Generally speaking, I have a really hard time holding a grudge. I mean this in that I can’t seem to harbour negative feelings towards someone for very long. I’ve definitely tried, but I always find myself back in a neutral emotional space after a little it. Sometimes it isn’t even much more than a minute.

Sounds like a great trait, I know. Who doesn’t like someone who can’t be mad?

The downside is that in larger issues that out to require seeking reconciliation as well as forgiving, I can find it hard to find the motivation because I just … don’t feel the anger/upset/unresolved feelings anymore. If you’ve ever been on the receiving end of my bursts of emotion, you know that within 5 minutes my caps lock rage is gone and I’m overly agreeable and possibly regret the all caps message I sent 2 minutes ago (Yea, I usually can’t even verbalize it).

But this post isn’t about my 2 second rages and my inability to hold a grudge. It’s about how recently, I’ve had to come to terms with the fact that forgiveness, sometimes, when the hurt is deep enough, takes a long time to give. Particularly when the one you need to forgive is yourself.

This fall I started learning about the difference between guilt and shame. Essentially that guilt is feeling bad about an action you’ve done, but shame is feeling as though you are a bad person because of what you’ve done. I don’t think I had ever separated those feelings/concepts in my entire life! I’m definitely a bit of a perfectionist (ok fine a big one), and not doing well at something or not meeting someone’s expectations/feeling like I’ve fallen short really, really cuts me deeply. I hadn’t realized it but I felt this way every time someone asked me questions (sometimes even jokingly) like “Why do you still live with your parents? Can’t you just move out?” or “Why are you doing it that way?” or “Isn’t crossfit bad for you and expensive? Why don’t you do something else?” or “Why are you eating that way? It’s so complicated – are you sure it’s healthy to eat that much protein AND that many carbs?” or “Ew, you listen to country music?”…missing deadlines that I would set arbitrarily for myself, feeling like I was never going to reach the goals I had for myself, and feeling like I was failing at being “healthy” and “fit” (that’s a whole other rant). Which is ridiculous because half those things aren’t even worthy of guilt! And then in situations of conflict or miscommunication, I would take the entirety of the blame internally, and instead of feeling bad about the action, I just assumed it was something wrong with the way I was.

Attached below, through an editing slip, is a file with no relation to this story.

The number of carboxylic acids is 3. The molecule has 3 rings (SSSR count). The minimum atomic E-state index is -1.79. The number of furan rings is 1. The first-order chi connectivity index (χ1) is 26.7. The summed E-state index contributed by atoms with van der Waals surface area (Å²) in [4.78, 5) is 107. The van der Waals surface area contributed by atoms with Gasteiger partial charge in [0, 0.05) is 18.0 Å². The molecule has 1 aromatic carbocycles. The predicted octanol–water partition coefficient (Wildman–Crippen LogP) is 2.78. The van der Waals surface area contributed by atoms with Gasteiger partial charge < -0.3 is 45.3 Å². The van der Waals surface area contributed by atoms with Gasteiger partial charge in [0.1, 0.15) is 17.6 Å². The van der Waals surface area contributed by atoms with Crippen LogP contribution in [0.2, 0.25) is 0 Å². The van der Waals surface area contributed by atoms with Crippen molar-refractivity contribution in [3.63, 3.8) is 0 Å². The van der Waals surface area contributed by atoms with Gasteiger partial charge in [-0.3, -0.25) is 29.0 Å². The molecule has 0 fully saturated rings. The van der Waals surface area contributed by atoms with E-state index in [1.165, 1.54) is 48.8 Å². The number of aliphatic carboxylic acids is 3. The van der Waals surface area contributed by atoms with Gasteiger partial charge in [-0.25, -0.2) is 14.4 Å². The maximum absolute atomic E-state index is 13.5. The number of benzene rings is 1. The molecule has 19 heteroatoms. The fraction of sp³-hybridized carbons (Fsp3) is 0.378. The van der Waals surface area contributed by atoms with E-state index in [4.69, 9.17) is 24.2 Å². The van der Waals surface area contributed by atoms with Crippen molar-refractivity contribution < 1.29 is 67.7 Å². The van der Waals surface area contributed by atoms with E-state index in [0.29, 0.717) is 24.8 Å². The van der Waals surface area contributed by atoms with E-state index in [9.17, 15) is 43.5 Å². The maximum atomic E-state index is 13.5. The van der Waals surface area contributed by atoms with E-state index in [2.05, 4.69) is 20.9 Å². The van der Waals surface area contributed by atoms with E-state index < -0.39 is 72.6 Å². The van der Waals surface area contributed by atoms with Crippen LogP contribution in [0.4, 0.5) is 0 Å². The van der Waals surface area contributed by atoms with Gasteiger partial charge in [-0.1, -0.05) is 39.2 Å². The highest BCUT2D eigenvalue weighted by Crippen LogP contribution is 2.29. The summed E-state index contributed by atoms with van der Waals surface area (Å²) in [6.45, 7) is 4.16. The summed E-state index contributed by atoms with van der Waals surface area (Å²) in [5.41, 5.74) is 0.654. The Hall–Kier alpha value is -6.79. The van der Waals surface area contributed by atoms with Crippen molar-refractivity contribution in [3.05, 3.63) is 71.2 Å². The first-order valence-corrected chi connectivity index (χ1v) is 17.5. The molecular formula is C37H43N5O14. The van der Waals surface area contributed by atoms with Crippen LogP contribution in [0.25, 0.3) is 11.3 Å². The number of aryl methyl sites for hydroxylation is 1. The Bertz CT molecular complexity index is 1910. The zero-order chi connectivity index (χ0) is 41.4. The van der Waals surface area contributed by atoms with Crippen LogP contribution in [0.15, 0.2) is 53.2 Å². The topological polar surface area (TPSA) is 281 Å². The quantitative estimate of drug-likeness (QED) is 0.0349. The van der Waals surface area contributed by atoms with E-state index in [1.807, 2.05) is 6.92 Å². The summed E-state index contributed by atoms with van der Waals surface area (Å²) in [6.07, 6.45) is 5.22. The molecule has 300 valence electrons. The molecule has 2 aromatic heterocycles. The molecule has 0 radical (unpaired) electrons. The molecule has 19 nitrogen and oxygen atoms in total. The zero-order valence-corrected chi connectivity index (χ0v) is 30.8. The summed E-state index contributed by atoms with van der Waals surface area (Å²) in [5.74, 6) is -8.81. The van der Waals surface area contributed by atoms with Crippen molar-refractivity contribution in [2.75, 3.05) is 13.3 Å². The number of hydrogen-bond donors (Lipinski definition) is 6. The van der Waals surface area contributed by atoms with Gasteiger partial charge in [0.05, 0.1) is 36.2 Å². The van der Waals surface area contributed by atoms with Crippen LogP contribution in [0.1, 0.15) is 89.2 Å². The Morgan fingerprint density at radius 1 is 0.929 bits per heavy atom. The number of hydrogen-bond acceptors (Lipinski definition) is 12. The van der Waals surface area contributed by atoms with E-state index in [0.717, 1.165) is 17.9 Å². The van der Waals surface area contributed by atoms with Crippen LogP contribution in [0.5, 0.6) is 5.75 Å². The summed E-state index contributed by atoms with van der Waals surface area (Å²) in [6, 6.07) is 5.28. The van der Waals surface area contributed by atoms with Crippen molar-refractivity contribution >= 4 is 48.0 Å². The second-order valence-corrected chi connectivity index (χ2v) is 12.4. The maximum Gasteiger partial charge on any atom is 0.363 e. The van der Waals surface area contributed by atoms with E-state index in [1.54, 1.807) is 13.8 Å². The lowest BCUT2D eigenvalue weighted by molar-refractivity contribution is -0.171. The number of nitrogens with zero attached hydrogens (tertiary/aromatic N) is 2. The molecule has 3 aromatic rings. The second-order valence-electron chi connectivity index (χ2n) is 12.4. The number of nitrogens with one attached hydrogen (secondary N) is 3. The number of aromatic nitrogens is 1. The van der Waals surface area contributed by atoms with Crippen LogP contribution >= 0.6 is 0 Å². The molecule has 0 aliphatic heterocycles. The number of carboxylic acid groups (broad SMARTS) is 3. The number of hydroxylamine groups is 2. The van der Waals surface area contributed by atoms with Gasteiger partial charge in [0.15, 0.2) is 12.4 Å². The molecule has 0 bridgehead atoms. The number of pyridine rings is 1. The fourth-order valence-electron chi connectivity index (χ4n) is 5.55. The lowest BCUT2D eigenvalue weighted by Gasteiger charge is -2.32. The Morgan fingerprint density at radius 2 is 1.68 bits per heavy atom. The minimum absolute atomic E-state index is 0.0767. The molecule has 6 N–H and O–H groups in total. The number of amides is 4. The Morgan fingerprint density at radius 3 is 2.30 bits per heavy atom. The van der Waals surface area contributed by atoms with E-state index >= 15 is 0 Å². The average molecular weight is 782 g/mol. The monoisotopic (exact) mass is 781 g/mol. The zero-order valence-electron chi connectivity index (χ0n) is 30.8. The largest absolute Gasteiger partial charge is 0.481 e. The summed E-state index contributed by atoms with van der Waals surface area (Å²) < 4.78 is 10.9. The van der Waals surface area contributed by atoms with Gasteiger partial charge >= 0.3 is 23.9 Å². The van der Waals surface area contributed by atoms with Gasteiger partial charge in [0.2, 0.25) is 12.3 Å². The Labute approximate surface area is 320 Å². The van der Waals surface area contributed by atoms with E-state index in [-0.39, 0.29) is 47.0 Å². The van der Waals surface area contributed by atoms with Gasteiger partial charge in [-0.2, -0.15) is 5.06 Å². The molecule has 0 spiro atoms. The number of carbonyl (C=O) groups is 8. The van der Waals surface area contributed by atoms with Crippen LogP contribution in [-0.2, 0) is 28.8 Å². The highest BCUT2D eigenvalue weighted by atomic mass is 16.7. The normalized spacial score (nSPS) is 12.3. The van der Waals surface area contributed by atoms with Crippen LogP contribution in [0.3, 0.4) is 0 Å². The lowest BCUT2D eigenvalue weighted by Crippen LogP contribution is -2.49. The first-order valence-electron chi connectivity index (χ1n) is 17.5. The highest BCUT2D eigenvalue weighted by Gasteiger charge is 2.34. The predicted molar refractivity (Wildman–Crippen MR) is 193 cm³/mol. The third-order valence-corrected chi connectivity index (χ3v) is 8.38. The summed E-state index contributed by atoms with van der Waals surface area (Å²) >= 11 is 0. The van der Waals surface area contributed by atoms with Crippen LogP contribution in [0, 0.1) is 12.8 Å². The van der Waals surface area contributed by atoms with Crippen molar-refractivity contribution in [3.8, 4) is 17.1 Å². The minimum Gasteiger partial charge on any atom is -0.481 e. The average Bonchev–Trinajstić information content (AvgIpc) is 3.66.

Every stumble felt like a faceplant, every slight detour felt like falling off the side of the road in that Mario Kart race where it’s just a rainbow in the sky and you die every time.

Forgiving myself started with realizing I had a problem – and that problem was that I was allowing myself to carry the weight of every issue, conflict, and misstep. They all had to be my fault, at least in some part, but I let myself take the weight of 100% of all of them. I’d been carrying this deep hurt and grudge against no one but myself.

Forgiveness is learning to separate who I am from the things I do, and letting the feelings shame and guilt separate…and learning to not feel ashamed, but instead to let the proper feelings of guilt lead to the necessary actions. It’s also approaching the people who I’ve wronged and the ones who have wronged me and seeking forgiveness/forgiving them as I ought to (which is really, really hard for me).

Forgiveness is also accepting the forgiveness of God that I tell other people about all the time but somehow forget to apply to myself! (How messed up is that???) And it is surrounding myself with people who can build me up, encourage me intentionally, and point me back to that initial forgiveness (thank you).

I’m still learning, still forgiving, still becoming un-ashamed, and still crying about some of it…but I’m getting there. Ever so slowly I am learning to forgive myself just as I make myself forgive others, and as I have already been forgiven.


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